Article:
What to do about that ginormous Birds of Ecuador field guide
I already spend enough time in physical therapy. The last thing I needed to do was carry around this big tome around Ecuador.
Here, let me give you an idea of really how big the Birds of Ecuador Field Guide is: TWO INCHES THICK.
You can find it online, as two books, which makes it easier to haul around, but it’s rather pricey to do it that way, or you can do what we did, which was just take it to FedEx Kinkos and have them slice off the spine and break it into two. Easy peasy.
Because the plates are organized separately from the detailed text it made for an easy split. (Normally I like all the relevant text near the bird illustrations, but in this case it worked out perfectly.) We carried the plates —the smaller portion you see on the right of the picture above—with us when we were in Ecuador, and we took along the the other half —the descriptions and text—but kept it in the lodge in case we needed to refer to it later. (By “we” I mean Steve, because I’m only accidental. Steve is much more obsessed with reading the text and all the descriptions.)
But I’m the techno nerd
Just after the Birds of Ecuador field guide arrived in the mail (and before some friends advised us to chop it into two) I sent out a tweet on Twitter lamenting about how heavy the thing was. Because I used “#birding” in my tweet, Sharon Stiteler of @BirdChick responded almost immediately with a tweet recommending that I look into the Birds of Ecuador iPad app ($9.99 via Apple’s App Store) by Worldwide Zoom. (This is why I adore Twitter, guys.) It is beautiful and also has a version just for hummingbirds. ($4.99) Plus, I’m all about technology and gadgets so this thrilled me. Neither apps are comprehensive, nor are they considered a field guide, but they’re each a lovely thing to study when you’re back at the lodge or on the airplane on the way to Ecuador and they won’t add to your physical therapy bill.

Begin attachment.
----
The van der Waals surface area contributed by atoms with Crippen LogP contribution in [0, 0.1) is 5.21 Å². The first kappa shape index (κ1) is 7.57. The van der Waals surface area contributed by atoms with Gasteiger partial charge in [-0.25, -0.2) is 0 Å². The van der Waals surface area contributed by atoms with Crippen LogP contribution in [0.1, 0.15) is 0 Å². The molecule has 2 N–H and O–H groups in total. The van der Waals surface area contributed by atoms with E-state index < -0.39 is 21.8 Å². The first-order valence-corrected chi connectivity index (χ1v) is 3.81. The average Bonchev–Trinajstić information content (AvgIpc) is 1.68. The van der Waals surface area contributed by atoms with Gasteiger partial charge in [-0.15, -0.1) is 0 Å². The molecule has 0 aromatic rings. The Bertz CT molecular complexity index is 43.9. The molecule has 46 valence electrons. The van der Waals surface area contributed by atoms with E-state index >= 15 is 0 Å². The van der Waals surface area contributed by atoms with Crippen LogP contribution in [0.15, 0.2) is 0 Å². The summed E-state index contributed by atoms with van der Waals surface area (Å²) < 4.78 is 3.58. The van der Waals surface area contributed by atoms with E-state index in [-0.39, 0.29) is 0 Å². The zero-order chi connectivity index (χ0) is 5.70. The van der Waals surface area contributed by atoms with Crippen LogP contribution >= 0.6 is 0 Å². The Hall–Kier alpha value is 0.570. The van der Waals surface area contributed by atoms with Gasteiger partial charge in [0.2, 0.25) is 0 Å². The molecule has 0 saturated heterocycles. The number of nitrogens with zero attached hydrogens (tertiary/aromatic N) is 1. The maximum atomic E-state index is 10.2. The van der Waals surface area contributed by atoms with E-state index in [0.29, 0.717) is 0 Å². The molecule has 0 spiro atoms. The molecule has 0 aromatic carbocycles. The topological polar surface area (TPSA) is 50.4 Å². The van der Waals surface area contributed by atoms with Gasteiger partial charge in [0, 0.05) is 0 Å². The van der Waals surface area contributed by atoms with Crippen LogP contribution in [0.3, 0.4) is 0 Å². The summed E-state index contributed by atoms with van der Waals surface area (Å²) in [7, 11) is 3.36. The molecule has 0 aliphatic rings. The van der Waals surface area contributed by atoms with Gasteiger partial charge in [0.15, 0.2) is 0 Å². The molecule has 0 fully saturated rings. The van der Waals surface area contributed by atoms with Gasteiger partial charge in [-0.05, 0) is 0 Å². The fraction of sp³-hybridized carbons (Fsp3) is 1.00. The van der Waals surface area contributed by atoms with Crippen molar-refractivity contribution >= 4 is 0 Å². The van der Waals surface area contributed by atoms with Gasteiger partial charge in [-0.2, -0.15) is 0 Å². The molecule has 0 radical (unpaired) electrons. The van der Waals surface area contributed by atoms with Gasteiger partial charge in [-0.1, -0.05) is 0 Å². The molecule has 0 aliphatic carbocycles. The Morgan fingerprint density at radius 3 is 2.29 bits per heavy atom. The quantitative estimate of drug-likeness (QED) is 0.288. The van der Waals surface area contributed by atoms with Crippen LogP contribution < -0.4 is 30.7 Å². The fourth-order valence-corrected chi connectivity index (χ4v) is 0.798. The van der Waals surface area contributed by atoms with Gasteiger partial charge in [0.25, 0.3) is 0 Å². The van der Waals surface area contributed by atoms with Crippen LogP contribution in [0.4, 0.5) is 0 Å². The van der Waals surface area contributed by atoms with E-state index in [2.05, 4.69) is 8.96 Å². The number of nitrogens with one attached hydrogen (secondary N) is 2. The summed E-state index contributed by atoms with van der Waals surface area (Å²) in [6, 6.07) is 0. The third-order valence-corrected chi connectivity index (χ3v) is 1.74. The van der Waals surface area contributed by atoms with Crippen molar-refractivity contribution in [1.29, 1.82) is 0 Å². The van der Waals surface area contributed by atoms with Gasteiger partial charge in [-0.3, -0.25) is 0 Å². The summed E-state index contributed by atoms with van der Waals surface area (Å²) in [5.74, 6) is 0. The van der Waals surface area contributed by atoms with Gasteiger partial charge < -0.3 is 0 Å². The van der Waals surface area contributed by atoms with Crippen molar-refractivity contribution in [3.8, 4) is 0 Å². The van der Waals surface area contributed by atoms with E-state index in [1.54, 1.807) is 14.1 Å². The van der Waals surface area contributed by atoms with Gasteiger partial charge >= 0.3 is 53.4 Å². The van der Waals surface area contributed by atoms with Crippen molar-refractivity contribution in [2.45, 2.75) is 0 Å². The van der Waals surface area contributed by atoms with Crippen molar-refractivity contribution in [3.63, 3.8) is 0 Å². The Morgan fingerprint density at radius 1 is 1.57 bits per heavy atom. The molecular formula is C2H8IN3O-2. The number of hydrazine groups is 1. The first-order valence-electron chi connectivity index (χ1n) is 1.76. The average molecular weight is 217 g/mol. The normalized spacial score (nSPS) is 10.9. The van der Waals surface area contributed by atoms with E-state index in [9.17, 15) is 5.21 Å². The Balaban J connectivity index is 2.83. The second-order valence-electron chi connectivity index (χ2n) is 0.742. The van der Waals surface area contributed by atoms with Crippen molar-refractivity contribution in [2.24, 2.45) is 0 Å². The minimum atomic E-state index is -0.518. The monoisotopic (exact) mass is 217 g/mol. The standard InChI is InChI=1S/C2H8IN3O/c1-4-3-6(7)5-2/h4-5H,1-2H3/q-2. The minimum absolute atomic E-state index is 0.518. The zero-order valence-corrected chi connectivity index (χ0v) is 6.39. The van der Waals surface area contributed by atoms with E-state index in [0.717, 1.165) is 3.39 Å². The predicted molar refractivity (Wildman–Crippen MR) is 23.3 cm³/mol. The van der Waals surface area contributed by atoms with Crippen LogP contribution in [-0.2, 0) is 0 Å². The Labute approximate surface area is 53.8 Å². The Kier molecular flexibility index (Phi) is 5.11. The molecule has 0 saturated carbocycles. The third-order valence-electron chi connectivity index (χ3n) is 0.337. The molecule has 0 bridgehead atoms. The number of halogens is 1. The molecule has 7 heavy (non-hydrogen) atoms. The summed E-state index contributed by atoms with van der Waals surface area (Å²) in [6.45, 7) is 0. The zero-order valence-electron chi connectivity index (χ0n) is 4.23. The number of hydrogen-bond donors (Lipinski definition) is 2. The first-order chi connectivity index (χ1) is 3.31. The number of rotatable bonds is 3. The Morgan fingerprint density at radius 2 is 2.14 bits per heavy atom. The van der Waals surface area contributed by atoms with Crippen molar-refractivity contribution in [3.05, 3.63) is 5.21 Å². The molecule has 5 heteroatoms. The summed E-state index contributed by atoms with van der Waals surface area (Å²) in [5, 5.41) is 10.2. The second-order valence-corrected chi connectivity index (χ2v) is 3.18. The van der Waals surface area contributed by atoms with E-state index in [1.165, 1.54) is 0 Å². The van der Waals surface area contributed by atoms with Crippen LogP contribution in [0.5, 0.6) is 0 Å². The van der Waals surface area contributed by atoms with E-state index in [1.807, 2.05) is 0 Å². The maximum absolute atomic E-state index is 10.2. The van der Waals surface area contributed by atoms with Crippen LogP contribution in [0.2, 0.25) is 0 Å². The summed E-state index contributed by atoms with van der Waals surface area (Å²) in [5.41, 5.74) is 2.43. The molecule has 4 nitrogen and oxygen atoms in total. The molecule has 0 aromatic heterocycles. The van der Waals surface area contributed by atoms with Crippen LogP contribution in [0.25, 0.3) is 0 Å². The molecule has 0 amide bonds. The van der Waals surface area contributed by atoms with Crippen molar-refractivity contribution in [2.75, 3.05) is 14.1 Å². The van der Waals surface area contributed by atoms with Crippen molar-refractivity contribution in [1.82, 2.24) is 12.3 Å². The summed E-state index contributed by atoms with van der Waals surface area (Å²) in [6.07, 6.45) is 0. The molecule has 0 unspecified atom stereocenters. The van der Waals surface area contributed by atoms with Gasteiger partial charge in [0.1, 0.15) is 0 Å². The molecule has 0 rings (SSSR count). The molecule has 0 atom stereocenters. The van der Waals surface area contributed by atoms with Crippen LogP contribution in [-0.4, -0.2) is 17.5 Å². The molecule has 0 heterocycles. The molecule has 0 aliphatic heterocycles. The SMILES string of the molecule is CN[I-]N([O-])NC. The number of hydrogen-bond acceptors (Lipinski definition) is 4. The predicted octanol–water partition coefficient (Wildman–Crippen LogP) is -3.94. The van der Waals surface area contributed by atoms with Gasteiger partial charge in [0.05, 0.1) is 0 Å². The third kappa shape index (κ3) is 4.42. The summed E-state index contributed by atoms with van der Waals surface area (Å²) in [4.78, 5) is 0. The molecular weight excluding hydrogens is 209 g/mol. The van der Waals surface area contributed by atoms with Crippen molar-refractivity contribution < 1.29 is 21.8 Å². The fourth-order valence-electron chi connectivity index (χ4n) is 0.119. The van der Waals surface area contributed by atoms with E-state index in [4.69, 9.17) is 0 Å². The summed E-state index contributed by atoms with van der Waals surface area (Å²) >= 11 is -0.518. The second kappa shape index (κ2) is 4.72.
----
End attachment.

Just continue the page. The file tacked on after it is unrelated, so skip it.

Do you have favorite resources, field guides, apps you use for birding?
Other posts about this trip
- Birds of Ecuador: The showstoppers!
- NO ONE misses the Birds of Paz de las Aves in Ecuador. Well, except me.
- BIrding Antisana feels a lot like Scotland. Yes, really.
- Tips for birders joining an organized tour
- Pressures of Ecuador
- See, taste and experience Otavalo Market (from my other blog, Baby Aspirin Years)
- Picturing Quito (from my other blog, Baby Aspirin Years)
- Angry Hummingbirds
- Come hell or high water: In search of the Torrent Duck
- We’re at bird camp
- Birding high atop the canopy at Sacha Lodge
- It’s elementary my dear Hoatzin
- I held a hummingbird in my hand today
- The tree tomato welcomed me to Ecuador (from my other blog, Baby Aspirin Years)
- The Amazon and Sacha Lodge: Getting there is half the fun (from my other blog, Baby Aspirin Years)
Wow! It’s huge! 🙂
Isn’t it? Reminds me of some of my school textbooks. Too big to carry around.
Terrific idea to split it in two! 🙂 Wish we could have done some of that back in college!
Ha! I thought the same thing!
Good ideas! Birds of Venezuela is similarly thick, and I noticed the bird guides there all carried just the plates around with them. One of them had only the pages and begged us to leave him the complete book.
Sue, you just now reminded me that we have to get to Venezuela.
Field guides are notoriously misnomered I think – they are always too heavy to carry around. And yet there’s nothing like a book. I have three field guides on my iPhone now and they’re handy but it’s not quite the same.
Between the big camera lenses and some of the field guides, how does one manage in the field? I agree. the iPhone apps just don’t do it for me unless I’m in a pinch–usually when I’m somewhere not intending to bird and I stumble on one. I’m old school–I want the book.
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